Italy and Africa: "Value Oriented Diplomacy" in Action

Italy and Africa: “Value Oriented Diplomacy” in Action
Fabrizio Lobasso*

During a public videoconference on 15 December 2020, Luigi Di Maio, Italy’s Minister of Foreign Affairs and International Cooperation, launched “A Partnership with Africa”, a new policy document aimed at strengthening ties with the African continent.[1]

The nature of this event, together with its pertinent timing (given the rapid social, political and economic changes taking place across Africa), its pragmatic subdivision into areas of action and intervention, and the fact that for the first time the foreign ministry has been equipped with the operational tools to establish well-structured relations with the continent, all serve to highlight the importance of this document.

The “Partnership with Africa” outlines present and future scenarios for the African continent and the role Italy can play in pursuing its national interests while genuinely contributing to the further development and well-being of African states and societies.

On the one hand, the document highlights specific thematic priorities (such as peace, security, human rights, development cooperation, commercial, cultural and environmental collaboration); on the other, four geopolitical areas of intervention (the Mediterranean, Horn of Africa, Sahel and Southern Africa) are identified, given that the continent, far from being a monolith, deserves diversified and multidimensional approaches.

The announcement marks a moment of complete syncretism for Italy, between its vision of Africa and, at the same time, the perception we believe African countries have of us: an interpretation that requires trust and mutual respect, leading to concrete initiatives which pursue the fulfilment of national interests as well as the sustainable development of our overseas partners.

This virtuous coming together of the two perspectives must take place on a profound level, within a shared dimension of identity in which dialogue is equal, inclusive and multi-centric. An intercultural dialogue, in other words, in which current terms connoting a certain type of activity aimed at cooperative development, and characterised by their profound “humanity”, such as “people-to-people” or “community based” approaches, assume an almost Grundnorm-like role, becoming basic norms. Norms according to which one is prepared to face the dangers associated with diplomatic work in complex and troubled areas — and even to risk one’s life –, as the recent tragic case of Italy’s Ambassador to the Democratic Republic of Congo, Luca Attanasio, attests.[2]

It is through this syncretic lens that Italy is developing the best possible understanding of its relationship with Africa. It will continue to do so over the coming years, by choosing to deal with the themes and complexities of the African continent, through “value-oriented diplomacy” – a sort of softpower 2.0, the positive narrative of which should be reinforced, and is aimed at working together to achieve the stability, security and development of our African partners and to open new channels for improved politico-institutional and trade relations.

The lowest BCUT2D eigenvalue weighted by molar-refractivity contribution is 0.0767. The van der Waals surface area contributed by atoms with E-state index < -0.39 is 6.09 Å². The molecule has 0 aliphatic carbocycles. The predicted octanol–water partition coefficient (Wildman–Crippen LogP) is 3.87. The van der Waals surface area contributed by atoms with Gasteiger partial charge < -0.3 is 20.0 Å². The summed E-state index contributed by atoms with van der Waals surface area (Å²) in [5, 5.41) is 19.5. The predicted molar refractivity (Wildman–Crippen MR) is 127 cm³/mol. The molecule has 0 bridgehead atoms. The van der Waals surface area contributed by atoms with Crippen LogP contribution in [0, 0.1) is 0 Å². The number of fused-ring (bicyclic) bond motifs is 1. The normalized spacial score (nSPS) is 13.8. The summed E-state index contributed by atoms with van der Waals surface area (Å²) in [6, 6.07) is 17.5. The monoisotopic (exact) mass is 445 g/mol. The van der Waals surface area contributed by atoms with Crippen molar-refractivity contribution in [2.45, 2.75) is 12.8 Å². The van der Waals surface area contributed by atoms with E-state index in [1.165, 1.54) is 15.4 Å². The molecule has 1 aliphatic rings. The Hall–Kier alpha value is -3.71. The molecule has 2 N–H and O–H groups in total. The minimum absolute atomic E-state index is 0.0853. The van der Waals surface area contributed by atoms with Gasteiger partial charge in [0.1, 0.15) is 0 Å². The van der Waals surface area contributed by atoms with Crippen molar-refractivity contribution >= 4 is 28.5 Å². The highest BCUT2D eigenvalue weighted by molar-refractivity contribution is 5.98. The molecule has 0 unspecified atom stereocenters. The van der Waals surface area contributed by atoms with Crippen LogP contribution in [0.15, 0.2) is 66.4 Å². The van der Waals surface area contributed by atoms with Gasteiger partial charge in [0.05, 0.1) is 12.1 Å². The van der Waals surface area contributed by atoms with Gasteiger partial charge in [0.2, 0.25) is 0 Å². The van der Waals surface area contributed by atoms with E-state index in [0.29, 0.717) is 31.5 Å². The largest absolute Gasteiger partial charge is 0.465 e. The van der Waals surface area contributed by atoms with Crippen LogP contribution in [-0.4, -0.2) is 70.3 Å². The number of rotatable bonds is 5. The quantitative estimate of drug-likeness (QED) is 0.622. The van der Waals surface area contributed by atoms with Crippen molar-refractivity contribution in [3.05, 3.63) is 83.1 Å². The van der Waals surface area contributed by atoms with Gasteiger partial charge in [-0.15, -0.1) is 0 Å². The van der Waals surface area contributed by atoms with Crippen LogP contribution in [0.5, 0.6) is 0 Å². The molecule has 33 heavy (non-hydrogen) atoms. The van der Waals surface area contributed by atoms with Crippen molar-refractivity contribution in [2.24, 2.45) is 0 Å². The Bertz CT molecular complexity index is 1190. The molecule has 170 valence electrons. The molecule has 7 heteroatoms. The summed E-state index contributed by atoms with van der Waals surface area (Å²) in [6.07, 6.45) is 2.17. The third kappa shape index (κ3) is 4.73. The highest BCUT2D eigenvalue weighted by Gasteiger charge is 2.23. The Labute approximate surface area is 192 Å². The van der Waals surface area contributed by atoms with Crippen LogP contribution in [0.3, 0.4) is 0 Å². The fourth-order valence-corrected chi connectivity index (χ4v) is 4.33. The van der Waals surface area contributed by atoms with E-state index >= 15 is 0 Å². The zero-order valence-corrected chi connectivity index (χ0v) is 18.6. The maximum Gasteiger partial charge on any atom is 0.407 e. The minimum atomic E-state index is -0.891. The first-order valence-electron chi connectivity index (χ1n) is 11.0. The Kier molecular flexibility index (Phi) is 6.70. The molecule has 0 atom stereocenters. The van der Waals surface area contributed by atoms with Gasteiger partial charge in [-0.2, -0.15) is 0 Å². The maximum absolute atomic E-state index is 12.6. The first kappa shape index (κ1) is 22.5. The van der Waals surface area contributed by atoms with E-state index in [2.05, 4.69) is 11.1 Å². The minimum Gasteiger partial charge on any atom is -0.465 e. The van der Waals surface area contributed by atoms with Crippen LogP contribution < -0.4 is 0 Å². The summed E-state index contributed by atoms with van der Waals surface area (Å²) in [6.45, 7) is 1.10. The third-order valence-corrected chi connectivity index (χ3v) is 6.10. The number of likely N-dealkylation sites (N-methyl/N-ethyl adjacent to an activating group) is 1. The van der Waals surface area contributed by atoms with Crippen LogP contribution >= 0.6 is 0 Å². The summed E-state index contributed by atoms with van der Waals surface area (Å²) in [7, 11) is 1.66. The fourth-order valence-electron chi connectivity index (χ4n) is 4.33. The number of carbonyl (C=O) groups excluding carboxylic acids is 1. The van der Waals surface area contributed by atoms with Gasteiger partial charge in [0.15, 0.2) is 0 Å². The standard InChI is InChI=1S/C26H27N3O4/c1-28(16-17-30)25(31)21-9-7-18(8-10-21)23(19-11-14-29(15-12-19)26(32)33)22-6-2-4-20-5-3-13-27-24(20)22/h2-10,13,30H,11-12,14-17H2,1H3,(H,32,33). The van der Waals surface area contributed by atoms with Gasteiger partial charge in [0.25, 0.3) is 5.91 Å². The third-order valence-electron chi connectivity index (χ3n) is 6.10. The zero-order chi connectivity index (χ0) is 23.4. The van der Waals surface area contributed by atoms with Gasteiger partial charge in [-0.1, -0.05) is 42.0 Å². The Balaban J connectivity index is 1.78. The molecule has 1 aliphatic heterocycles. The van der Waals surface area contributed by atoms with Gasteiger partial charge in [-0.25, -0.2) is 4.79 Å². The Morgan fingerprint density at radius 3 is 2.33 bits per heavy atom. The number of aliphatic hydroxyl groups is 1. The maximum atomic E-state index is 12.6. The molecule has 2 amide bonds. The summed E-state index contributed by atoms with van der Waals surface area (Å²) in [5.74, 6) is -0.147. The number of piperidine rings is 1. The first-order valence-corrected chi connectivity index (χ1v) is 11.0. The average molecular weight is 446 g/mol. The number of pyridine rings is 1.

Value oriented diplomacy” is grounded in two, key premises: the pursuit of common, value-related encounters and the absence of hidden geopolitical agendas.[3] In both cases, Italy has an advantage over many other international players. A tendency to carve out its own approach to foreign affairs with regards to ethical values such as solidarity, inclusivity, resilience, respect for human dignity, creativity, a multidimensional approach, courtesy and – last but not least – beauty, and the absence of a predatory trait in relations with its partners, render Italy a trustworthy, impartial and moderate interlocutor on the continent.

The need for dialogue with Africa on an equal footing, particularly in a European context,[4] has become a distinguishing feature in the drawing up of new Italian parameters in the relationship with the continent, and in upholding both the desire for, and scale of, intervention. It is moreover important that African partners continue to collaborate with the European Union in order to forge a new, shared partnership, which sets itself apart from the now outdated “benefactor/beneficiary” dynamic.[5]

If this relational trend were to continue over the coming years, Italy would have an important opportunity to reaffirm its position as a forerunner in Africa, simultaneously taking on the role of “building bridges” to the benefit of other willing European and international partners. This may also expand opportunities for inclusive dialogue based on mutual respect, with an intent to make room for genuine yet pragmatic exchanges, and to negotiation-based solutions in crisis zones (and areas of Italian interest) such as Ethiopia, Libya, the Sahel and Mozambique.

As such, “value-oriented diplomacy” can become a concrete instrument for the efficient fulfilment of Italy’s geostrategic priorities in Africa, and for a better pursuit of its national interests. A focus on values has the potential to progressively improve mutual comprehension and intercultural dialogue, building on the common assumption that better, reciprocal understanding lead to more concrete and productive results, especially in those areas where disagreements are common and often inevitable.

Peace and security, governance and human rights, the management of migratory phenomena, commercial alliances and investments, cooperative development, the fight against climate change, cultural and scientific cooperation are all issues of primary importance. These are domains in which Italy will continue to focus its attention in Africa – with an expectation that such efforts are met with an acknowledgement of the importance of pursuing a satisfactory level of shared values and mutual respect by African partners as well.

A number of concrete examples of Italian engagement with Africa can be provided to better frame this approach.

Investing in training and education